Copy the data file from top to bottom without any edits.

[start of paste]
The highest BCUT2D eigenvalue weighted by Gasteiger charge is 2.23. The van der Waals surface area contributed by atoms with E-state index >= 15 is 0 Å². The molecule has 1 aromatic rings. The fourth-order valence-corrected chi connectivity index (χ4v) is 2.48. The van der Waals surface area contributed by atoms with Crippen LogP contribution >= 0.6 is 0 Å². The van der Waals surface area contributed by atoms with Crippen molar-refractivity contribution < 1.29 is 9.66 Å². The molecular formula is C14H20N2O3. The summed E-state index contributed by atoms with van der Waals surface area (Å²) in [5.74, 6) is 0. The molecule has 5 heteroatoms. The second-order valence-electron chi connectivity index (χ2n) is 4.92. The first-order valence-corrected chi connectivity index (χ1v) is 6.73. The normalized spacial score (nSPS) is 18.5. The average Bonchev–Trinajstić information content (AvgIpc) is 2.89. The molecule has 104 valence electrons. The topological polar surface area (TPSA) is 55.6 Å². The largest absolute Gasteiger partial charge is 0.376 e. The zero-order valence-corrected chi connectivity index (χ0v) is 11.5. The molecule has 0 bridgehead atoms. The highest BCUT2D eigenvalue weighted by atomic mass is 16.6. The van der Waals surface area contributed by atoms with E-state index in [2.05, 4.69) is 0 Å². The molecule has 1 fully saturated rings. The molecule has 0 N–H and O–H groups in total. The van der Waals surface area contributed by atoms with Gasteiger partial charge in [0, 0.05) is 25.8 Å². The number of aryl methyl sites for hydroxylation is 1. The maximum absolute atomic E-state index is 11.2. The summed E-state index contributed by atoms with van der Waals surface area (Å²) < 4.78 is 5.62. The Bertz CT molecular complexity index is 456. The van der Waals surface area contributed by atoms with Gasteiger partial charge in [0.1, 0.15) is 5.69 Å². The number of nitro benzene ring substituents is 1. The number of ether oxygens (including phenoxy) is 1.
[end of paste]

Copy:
The highest BCUT2D eigenvalue weighted by Gasteiger charge is 2.23. The van der Waals surface area contributed by atoms with E-state index >= 15 is 0 Å². The molecule has 1 aromatic rings. The fourth-order valence-corrected chi connectivity index (χ4v) is 2.48. The van der Waals surface area contributed by atoms with Crippen LogP contribution >= 0.6 is 0 Å². The van der Waals surface area contributed by atoms with Crippen molar-refractivity contribution < 1.29 is 9.66 Å². The molecular formula is C14H20N2O3. The summed E-state index contributed by atoms with van der Waals surface area (Å²) in [5.74, 6) is 0. The molecule has 5 heteroatoms. The second-order valence-electron chi connectivity index (χ2n) is 4.92. The first-order valence-corrected chi connectivity index (χ1v) is 6.73. The normalized spacial score (nSPS) is 18.5. The average Bonchev–Trinajstić information content (AvgIpc) is 2.89. The molecule has 104 valence electrons. The topological polar surface area (TPSA) is 55.6 Å². The largest absolute Gasteiger partial charge is 0.376 e. The zero-order valence-corrected chi connectivity index (χ0v) is 11.5. The molecule has 0 bridgehead atoms. The highest BCUT2D eigenvalue weighted by atomic mass is 16.6. The van der Waals surface area contributed by atoms with E-state index in [2.05, 4.69) is 0 Å². The molecule has 1 fully saturated rings. The molecule has 0 N–H and O–H groups in total. The van der Waals surface area contributed by atoms with Gasteiger partial charge in [0, 0.05) is 25.8 Å². The number of aryl methyl sites for hydroxylation is 1. The maximum absolute atomic E-state index is 11.2. The summed E-state index contributed by atoms with van der Waals surface area (Å²) < 4.78 is 5.62. The Bertz CT molecular complexity index is 456. The van der Waals surface area contributed by atoms with Gasteiger partial charge in [0.1, 0.15) is 5.69 Å². The number of nitro benzene ring substituents is 1. The number of ether oxygens (including phenoxy) is 1.